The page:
on October 9, 2014 by admin in Insurance Industry, Comments (0)

Florida’s Insurance Industry a Big Contributor to State Economy

Its status as a low-lying peninsula jutting 500 miles into the warmest, most hurricane-active waters in the world makes Florida one of the riskiest places to live. So it comes as no surprise that the cost to insure properties in Florida does not come very cheap. Which, by extension, does not make insurance the most popular of industries among Floridians.

However, a recent study published by the Florida Office of Insurance Regulation sheds light on the positive impact the insurance industry has on Florida’s economy.

Every year, Florida law requires the OIR to produce a report describing the state of Florida’s insurance market for the previous year. The office found that, in 2012, the insurance industry provided billions in compensation to thousands of employees, and by extension, to the Florida economy.  Specifically, it found that:

  • Insurance-related entities provided more than 193,000 jobs, which amounts to almost 2 percent of all jobs in Florida;
  • Florida insurance industry employees received almost $12 billion in total compensation, comprising roughly 2.8 percent of statewide compensation;
  • The insurance industry in Florida generated almost $20 billion in total economic output, or roughly 2.5 percent of the gross state product; and
  • Premium taxes paid by insurance companies totaled almost $705 billion to the state’s general revenues in Fiscal Year 2012.

The report also found the insurance market in Florida experienced steady growth and further stabilization, especially in regards to the property insurance sector.  Florida domestic companies continued their growth, including expansion into other states.

Citizens Property Insurance Corp.’s share of the market decreased to 21.1 percent as of Dec. 31, 2012, from 23.6 percent the previous year, largely due to the gradual unfreezing of Citizens’ rates (10 percent “glidepath”) as well as takeout initiatives pursued by Citizens. Next year’s report should reflect an even greater scale-down of Citizens’ market share, due to implementation of the Citizens Clearinghouse and a number of successful take-outs.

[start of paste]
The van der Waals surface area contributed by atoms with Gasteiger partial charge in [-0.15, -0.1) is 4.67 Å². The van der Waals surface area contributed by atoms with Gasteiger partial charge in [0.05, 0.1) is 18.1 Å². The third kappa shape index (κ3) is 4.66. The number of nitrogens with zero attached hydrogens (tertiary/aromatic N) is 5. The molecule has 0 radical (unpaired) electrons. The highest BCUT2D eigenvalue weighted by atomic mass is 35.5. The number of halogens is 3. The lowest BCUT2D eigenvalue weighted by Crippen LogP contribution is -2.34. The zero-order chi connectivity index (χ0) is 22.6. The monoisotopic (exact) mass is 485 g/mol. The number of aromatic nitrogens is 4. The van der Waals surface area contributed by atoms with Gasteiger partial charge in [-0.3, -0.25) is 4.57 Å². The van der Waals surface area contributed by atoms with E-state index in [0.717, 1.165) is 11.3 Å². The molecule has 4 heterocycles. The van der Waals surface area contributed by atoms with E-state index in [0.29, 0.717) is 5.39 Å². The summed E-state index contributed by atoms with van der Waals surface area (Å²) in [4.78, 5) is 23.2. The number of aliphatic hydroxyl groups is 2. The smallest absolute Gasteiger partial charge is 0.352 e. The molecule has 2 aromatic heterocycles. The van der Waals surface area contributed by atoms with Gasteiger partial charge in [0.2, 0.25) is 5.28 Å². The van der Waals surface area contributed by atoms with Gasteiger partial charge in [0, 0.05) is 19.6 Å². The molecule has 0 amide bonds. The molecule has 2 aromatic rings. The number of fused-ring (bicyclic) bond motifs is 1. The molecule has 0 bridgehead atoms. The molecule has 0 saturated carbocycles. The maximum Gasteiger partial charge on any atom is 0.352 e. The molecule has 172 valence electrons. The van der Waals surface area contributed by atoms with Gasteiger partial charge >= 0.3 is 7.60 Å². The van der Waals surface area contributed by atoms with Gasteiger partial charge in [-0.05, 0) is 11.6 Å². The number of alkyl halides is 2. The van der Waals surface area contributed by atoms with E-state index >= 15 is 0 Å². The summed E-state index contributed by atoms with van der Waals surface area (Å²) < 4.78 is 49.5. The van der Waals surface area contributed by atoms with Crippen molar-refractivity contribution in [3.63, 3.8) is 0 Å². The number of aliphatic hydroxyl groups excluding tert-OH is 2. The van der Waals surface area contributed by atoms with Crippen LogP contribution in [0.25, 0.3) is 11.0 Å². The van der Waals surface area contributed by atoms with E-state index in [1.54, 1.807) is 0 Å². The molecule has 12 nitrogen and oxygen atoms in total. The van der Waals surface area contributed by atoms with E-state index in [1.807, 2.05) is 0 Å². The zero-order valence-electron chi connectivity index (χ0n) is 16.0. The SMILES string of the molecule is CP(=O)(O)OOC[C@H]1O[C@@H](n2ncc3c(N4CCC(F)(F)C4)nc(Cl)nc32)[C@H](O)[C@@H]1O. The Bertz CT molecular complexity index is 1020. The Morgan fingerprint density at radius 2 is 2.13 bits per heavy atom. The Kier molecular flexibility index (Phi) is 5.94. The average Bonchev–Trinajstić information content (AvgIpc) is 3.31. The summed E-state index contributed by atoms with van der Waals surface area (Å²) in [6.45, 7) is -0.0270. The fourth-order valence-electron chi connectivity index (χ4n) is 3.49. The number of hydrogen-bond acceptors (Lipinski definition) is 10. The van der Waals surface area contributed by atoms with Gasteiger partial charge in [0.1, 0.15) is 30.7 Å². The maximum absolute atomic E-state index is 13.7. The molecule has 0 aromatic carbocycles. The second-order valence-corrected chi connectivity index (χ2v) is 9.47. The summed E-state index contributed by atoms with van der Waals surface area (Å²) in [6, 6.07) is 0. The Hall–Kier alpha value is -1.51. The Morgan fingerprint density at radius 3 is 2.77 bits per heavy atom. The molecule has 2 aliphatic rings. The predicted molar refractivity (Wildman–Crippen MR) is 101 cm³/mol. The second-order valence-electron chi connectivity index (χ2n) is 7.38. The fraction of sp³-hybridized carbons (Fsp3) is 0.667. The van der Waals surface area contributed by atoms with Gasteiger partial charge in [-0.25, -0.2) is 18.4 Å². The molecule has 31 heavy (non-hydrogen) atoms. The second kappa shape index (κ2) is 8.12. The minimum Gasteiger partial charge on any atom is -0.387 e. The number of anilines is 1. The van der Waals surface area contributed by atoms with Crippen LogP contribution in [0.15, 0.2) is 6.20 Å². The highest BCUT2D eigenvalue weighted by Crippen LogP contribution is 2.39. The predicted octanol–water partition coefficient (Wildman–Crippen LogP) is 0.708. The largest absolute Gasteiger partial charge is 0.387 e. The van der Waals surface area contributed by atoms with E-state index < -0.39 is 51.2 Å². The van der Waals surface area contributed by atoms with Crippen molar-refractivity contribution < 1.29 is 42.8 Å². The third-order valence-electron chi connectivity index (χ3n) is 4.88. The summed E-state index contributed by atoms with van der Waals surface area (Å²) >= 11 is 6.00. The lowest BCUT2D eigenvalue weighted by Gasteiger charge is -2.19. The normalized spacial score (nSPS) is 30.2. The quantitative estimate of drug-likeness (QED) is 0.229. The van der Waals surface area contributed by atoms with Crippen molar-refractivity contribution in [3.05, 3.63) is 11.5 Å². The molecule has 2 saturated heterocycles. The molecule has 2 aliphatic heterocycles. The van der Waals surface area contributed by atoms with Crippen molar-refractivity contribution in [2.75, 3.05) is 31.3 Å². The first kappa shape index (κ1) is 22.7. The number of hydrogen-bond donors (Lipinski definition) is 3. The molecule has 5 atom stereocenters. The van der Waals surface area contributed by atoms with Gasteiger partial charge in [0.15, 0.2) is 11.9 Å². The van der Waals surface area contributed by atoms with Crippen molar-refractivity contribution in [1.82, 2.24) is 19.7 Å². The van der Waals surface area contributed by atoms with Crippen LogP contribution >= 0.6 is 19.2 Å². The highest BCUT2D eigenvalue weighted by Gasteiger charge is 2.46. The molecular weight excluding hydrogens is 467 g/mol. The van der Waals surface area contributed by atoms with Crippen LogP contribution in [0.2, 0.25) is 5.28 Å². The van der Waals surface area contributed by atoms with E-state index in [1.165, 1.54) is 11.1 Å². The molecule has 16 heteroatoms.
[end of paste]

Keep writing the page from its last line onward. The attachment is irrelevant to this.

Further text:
Indeed, Florida’s property insurance system has experienced a degree of much-needed stabilization thanks in part to responsible legislation that has attempted to undo some of the ill-conceived reforms enacted in 2007 that largely distorted the market, undermined competition and foisted an enormous amount of risk from the private market onto taxpayers. Coupled with a historic drop in the cost of private reinsurance and Florida’s unprecedented eight years without a hurricane strike, Florida appears to be in its best position in years to absorb the economic impact of a major storm.

Nevertheless, the Legislature can and should do more to ensure that Florida and its property insurance market is more than just a “one-hit wonder.” If the 2004 and 2005 hurricane seasons taught us anything, it is that Florida is susceptible to multiple storms in a short period of time, and it should be financially prepared for it.

Article source: http://www.insurancejournal.com/blogs/right-street/2014/10/08/343014.htm

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